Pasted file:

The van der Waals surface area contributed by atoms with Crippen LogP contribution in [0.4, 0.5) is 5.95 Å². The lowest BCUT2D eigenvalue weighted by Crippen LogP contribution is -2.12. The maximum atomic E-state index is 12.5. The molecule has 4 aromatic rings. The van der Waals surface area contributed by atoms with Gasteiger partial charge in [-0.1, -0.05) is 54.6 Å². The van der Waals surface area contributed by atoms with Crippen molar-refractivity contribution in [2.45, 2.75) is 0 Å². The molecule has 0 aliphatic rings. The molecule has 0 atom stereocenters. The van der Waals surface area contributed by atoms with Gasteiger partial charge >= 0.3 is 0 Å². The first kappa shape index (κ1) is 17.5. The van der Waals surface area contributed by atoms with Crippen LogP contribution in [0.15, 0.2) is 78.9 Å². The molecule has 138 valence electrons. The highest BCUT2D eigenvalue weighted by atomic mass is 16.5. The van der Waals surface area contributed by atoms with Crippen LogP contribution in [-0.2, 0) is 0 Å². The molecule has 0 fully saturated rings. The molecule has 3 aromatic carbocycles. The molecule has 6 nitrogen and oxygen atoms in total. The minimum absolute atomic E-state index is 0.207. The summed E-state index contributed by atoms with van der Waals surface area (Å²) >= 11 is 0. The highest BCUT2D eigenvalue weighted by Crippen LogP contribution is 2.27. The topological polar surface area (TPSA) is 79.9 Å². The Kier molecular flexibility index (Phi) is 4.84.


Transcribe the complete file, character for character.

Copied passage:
The van der Waals surface area contributed by atoms with Crippen LogP contribution in [0.4, 0.5) is 5.95 Å². The lowest BCUT2D eigenvalue weighted by Crippen LogP contribution is -2.12. The maximum atomic E-state index is 12.5. The molecule has 4 aromatic rings. The van der Waals surface area contributed by atoms with Gasteiger partial charge in [-0.1, -0.05) is 54.6 Å². The van der Waals surface area contributed by atoms with Crippen molar-refractivity contribution in [2.45, 2.75) is 0 Å². The molecule has 0 aliphatic rings. The molecule has 0 atom stereocenters. The van der Waals surface area contributed by atoms with Gasteiger partial charge >= 0.3 is 0 Å². The first kappa shape index (κ1) is 17.5. The van der Waals surface area contributed by atoms with Crippen LogP contribution in [0.15, 0.2) is 78.9 Å². The molecule has 138 valence electrons. The highest BCUT2D eigenvalue weighted by atomic mass is 16.5. The van der Waals surface area contributed by atoms with Crippen LogP contribution in [-0.2, 0) is 0 Å². The molecule has 0 fully saturated rings. The molecule has 3 aromatic carbocycles. The molecule has 6 nitrogen and oxygen atoms in total. The minimum absolute atomic E-state index is 0.207. The summed E-state index contributed by atoms with van der Waals surface area (Å²) >= 11 is 0. The highest BCUT2D eigenvalue weighted by Crippen LogP contribution is 2.27. The topological polar surface area (TPSA) is 79.9 Å². The Kier molecular flexibility index (Phi) is 4.84.